Multi-band HF inverted L antenna system

Some HF antenna designs can often be too big to install in the space you have available. Inadequate height, or bending of antenna legs can significantly compromise antenna performance.  However, there are some antenna solutions which have been designed to overcome this problem. For example the inverted L antenna can be easy to install and offers excellent performance when there is not room for a conventional dipole.

The inverted-L HF antenna provides a compact solution and offers superb TX and RX characteristics. It's half the size of a dipole and allows for an optimal installation due to it's convenient configuration. Perfect for a typical home and garden arrangement.

The multi-band version of an inverted L is smaller than the mono band version, the use of traps reduces the overall length of the antenna due to their inductance. For me, there is no doubt that this is the best antenna configuration for my home.  

Below I'll share how I installed this antenna in to may back yard at a good height with little or no compromise.

Inverted L multi-band antenna
Inverted L multi-band antenna

The Spectrum Communications inverted L antenna

To be clear, I'm only going to talk about how I installed this antenna. For me, installation has always been a difficult side of HF antennas.

A complete inverted L antenna system can be purchased  on the internet from many vendors, alternatively you can make one. I decided to buy the best, and therefore I ordered a 20/40/80 metre inverted L antenna system from Spectrum Communications.

I used this antenna supplier because their products are made to a very high standard. These antennas are robust and their inverted L antenna includes a balun. The antenna wire actually utilises screened cable to help reduce impedance and improve antenna gain.

Mounting the inverted L using a fiber glass pole (if you don't have a tree)

So how do you mount this type of antenna? There are many internet references showing the use of a tree...But I don't have a tree at the end of my garden!....Also, how do you earth it? 

For the tree, I used a 7 metre fibreglass flexible flag pole to support the antenna. this worked great. These poles are very robust and can support your antenna at the very tip of the pole. They are easily available from the internet or from your local fishing shop. These are not fishing poles, these are often used for usually flying flags.

They are telescopic, so to keep the pole fully extended, I simply wrapped electrical insulation tape over the joints. The pole was guyed at the top with two pieces of Para-cord, these were secured off of two fence posts using cleats so the antenna tension could be adjusted easily.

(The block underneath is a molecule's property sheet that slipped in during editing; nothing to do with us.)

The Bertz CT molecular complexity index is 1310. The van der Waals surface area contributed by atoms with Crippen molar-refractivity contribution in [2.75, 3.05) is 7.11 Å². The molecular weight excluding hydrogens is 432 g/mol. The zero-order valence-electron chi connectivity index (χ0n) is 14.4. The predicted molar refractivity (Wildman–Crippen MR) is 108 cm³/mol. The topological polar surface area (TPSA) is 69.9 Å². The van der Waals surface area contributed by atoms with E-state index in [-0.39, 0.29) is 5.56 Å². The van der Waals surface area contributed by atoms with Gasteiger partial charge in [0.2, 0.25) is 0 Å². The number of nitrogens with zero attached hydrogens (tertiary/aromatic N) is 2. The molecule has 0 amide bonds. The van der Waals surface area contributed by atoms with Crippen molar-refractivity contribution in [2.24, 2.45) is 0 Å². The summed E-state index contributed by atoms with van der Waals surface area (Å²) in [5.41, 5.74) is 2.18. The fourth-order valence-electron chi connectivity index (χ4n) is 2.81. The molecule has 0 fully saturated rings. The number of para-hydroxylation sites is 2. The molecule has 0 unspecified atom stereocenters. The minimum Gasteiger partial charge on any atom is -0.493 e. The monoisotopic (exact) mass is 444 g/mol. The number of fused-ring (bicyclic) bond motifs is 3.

Fiber glass pole support
Fiber glass pole support inverted L antenna
Inverted L antenna support
Inverted L antenna support

Feeding the antenna at the furthest point from the house

The inverted L should be fed away from the house, this will also reduce noise and help keep things quiet. This also keeps the vertical portion of the antenna clear of obstetrical. I used low loss coax to do this. I also added a water proof box and a connection point half way along so I could possible install an antenna switch for more antennas in the future.

Good grounding is essential with this antenna design

A good ground connection is required at the base of the antenna, this is connected to the balun. I used an electrical earth spike purchased from a local hardware store to achieve this.

I also grounded the coax along the length of the feeder line. To do this I used an PL249 lightning arrestor as they come with a handy earthing point.

Lightning Arrestor/Surge Protector
Lightning Arrestor/Surge Protector
Inverted L ground spike and balun
Inverted L ground spike and balun

An RF choke can help

After a bit of research on the internet, some sites recommended the the addition of a simple RF choke or common mode choke to help improve this type of unbalanced antenna arrangement.

To make an RF choke I wound a couple of meters of flexible coax in to a coil, I then threaded the coils of coax through some ferrite rings. 

The HF coke helps create a high impedance path on the screen of the coax, preventing RF from traveling back into the shack.

The RF choke is inserted into the feed line at a suitable point, ideally a quarter wave away from the base of the antenna.

An antenna tuner maybe required

For me, I found that 20 and 80 meters presented a very good match without the need for a tuner. On 40 metres a 1.7:1 match was seen, so a tuner was used for this band. Good news! 

Feeding the antenna at the end of the garden does mean greater losses due to the length of the feeder line, but when I worked the losses out, I found these to be very small when compared to the advantage of having a high and correctly installed antenna.

'Inverted L' multi-band antenna summary

This is the best performing antenna I have found so far for my particular house configuration. The use of a fiberglass pole easily allowed for good vertical height to be achieved. This  helped keep the antenna away from the house reducing EMI noise, the vertical portion of the antenna also promotes good DX contacts due to the shallow radiation angle.

I have had this antenna up for one year now, the fiberglass pole has been very robust to some pretty strong storms, no problem at all.

This is the antenna I would recommend for most people where space does not allow for a full size dipole. The spectrum communication inverted 'L'  antenna is made to a very high standard. Highly recommended.

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